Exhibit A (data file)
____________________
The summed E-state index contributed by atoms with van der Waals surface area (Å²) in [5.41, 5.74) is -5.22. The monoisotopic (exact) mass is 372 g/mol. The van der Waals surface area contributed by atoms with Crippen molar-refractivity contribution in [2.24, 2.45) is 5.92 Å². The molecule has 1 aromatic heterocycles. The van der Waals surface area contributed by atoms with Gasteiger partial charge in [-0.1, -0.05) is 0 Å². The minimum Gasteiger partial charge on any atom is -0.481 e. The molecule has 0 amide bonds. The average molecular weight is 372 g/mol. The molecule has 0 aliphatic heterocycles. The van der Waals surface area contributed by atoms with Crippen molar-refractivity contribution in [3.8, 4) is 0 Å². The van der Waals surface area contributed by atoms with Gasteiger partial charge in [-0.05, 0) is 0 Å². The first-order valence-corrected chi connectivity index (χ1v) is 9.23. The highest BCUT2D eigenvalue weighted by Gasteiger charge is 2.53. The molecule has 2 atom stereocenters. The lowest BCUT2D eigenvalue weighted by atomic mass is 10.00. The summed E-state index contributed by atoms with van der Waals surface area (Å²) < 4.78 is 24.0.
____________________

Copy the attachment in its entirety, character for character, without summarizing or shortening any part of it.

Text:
The summed E-state index contributed by atoms with van der Waals surface area (Å²) in [5.41, 5.74) is -5.22. The monoisotopic (exact) mass is 372 g/mol. The van der Waals surface area contributed by atoms with Crippen molar-refractivity contribution in [2.24, 2.45) is 5.92 Å². The molecule has 1 aromatic heterocycles. The van der Waals surface area contributed by atoms with Gasteiger partial charge in [-0.1, -0.05) is 0 Å². The minimum Gasteiger partial charge on any atom is -0.481 e. The molecule has 0 amide bonds. The average molecular weight is 372 g/mol. The molecule has 0 aliphatic heterocycles. The van der Waals surface area contributed by atoms with Crippen molar-refractivity contribution in [3.8, 4) is 0 Å². The van der Waals surface area contributed by atoms with Gasteiger partial charge in [-0.05, 0) is 0 Å². The first-order valence-corrected chi connectivity index (χ1v) is 9.23. The highest BCUT2D eigenvalue weighted by Gasteiger charge is 2.53. The molecule has 2 atom stereocenters. The lowest BCUT2D eigenvalue weighted by atomic mass is 10.00. The summed E-state index contributed by atoms with van der Waals surface area (Å²) < 4.78 is 24.0.